So, what about the workout itself? “You can expect all the jams, all the Beyoncé, and all the fun,” West assures us. “My classes are high-energy with the right amount of sass. For me, fitness has to be fun. That’s what allowed me to make my own transformation, and I take that aspect into every class. I love my classes to be interactive, so expect the occasional dance moment and sing-along.”
Simply showing up is West’s biggest fitness tip for the new year. “Fitness is something that requires work and discipline, so the more regular you are, the more results you will see,” he stresses. “Properly plan your workouts and make them a priority so that you maintain that consistency. One way to hold yourself accountable is to not do it alone. The beauty about the ftp. community is that you have a built-in accountability partner through the friendships you build from the moment you walk through our doors.”
At the end of the day, West and his team want their customers to get the most out of their workouts in the most authentic way possible. “However you show up to the space, just know it is welcoming and we are delighted to have you. Our community has honestly been a large part of our success. They are proud of the brand and have been the best ambassadors we could have asked for. If you want a place to work out and feel seen and supported, ftp. is that place. I’m willing to bet my all on it.”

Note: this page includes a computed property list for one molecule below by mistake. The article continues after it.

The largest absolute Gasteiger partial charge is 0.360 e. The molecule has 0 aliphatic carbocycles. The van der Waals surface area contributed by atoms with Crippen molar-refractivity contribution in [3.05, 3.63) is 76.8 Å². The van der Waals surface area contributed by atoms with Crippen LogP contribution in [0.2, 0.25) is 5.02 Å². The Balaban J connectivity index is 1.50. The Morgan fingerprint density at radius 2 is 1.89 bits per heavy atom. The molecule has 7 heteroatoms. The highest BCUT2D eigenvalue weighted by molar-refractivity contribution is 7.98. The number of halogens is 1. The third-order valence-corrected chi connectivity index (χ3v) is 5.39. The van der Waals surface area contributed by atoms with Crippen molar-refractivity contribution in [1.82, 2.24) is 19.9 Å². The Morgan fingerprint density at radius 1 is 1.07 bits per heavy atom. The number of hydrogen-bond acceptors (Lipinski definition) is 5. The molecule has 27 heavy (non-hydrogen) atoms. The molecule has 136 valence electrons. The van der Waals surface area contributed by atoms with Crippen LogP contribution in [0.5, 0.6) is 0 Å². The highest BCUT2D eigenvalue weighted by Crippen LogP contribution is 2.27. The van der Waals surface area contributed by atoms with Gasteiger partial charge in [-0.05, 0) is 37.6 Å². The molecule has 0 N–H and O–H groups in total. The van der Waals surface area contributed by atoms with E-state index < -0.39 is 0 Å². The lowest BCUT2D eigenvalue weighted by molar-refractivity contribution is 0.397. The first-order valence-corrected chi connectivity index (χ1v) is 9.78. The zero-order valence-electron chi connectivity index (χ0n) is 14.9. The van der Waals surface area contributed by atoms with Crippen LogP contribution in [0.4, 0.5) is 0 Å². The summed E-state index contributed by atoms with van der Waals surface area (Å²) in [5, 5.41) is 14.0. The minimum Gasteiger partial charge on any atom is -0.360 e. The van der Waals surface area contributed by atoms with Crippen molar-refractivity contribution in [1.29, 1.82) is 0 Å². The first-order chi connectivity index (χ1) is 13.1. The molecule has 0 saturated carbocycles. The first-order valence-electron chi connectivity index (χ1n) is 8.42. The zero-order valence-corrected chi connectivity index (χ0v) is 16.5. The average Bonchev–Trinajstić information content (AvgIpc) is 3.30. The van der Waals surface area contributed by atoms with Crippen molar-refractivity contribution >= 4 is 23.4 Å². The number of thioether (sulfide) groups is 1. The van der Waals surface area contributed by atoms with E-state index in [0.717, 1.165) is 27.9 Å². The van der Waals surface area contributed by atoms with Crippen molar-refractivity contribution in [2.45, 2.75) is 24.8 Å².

Co-founder and owner
With nine years of cycling under his belt, Tyler May invites readers to check out his classes. “I am a firm believer that you should find a class that makes you excited to attend and be a part of,” he says. “I learned the importance of movement and breath work in my time as a yoga teacher. I try to be mindful in my classes, and genuinely hope that people leave feeling better in their bodies.”
May is quick to note that if his class isn’t for you, there are definitely other options available at ftp. “You can get a variety of amazing classes, and all of us bring our own special touch to our time on the bike.”
May’s early introduction to the importance of music guides him when he’s crafting play-lists for each of his classes. “My love for music began on car rides with my dad, who taught me the importance of knowing and loving the ‘classics.’ My love for pop divas was developed during my time in New York City during walks to work or dance parties in his shoebox flat,” he recalls. “In my classes, you can expect a considered combination of oldies-but-goodies mixed with fresh takes on all of your favorites.”